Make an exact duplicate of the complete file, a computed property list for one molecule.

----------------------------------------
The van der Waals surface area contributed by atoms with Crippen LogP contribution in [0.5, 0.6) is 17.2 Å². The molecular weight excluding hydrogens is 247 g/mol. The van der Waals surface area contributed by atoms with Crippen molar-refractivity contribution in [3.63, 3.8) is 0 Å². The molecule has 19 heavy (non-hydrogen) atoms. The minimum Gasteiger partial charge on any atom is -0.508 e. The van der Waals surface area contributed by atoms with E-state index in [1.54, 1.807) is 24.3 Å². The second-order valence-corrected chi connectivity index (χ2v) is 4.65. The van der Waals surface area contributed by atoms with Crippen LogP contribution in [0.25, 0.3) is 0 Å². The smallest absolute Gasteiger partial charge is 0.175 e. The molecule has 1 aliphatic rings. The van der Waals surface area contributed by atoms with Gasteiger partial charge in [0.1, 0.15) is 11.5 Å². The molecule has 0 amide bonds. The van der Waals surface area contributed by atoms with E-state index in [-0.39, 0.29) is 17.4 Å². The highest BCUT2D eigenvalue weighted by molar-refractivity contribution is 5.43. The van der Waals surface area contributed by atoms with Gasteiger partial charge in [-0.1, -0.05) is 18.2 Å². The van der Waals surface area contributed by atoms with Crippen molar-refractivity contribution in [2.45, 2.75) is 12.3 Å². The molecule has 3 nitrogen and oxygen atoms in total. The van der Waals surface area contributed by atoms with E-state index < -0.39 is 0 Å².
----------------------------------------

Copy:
The van der Waals surface area contributed by atoms with Crippen LogP contribution in [0.5, 0.6) is 17.2 Å². The molecular weight excluding hydrogens is 247 g/mol. The van der Waals surface area contributed by atoms with Crippen molar-refractivity contribution in [3.63, 3.8) is 0 Å². The molecule has 19 heavy (non-hydrogen) atoms. The minimum Gasteiger partial charge on any atom is -0.508 e. The van der Waals surface area contributed by atoms with E-state index in [1.54, 1.807) is 24.3 Å². The second-order valence-corrected chi connectivity index (χ2v) is 4.65. The van der Waals surface area contributed by atoms with Crippen LogP contribution in [0.25, 0.3) is 0 Å². The smallest absolute Gasteiger partial charge is 0.175 e. The molecule has 1 aliphatic rings. The van der Waals surface area contributed by atoms with Gasteiger partial charge in [0.1, 0.15) is 11.5 Å². The molecule has 0 amide bonds. The van der Waals surface area contributed by atoms with E-state index in [-0.39, 0.29) is 17.4 Å². The highest BCUT2D eigenvalue weighted by molar-refractivity contribution is 5.43. The van der Waals surface area contributed by atoms with Gasteiger partial charge in [-0.1, -0.05) is 18.2 Å². The van der Waals surface area contributed by atoms with Crippen molar-refractivity contribution in [2.45, 2.75) is 12.3 Å². The molecule has 3 nitrogen and oxygen atoms in total. The van der Waals surface area contributed by atoms with E-state index < -0.39 is 0 Å².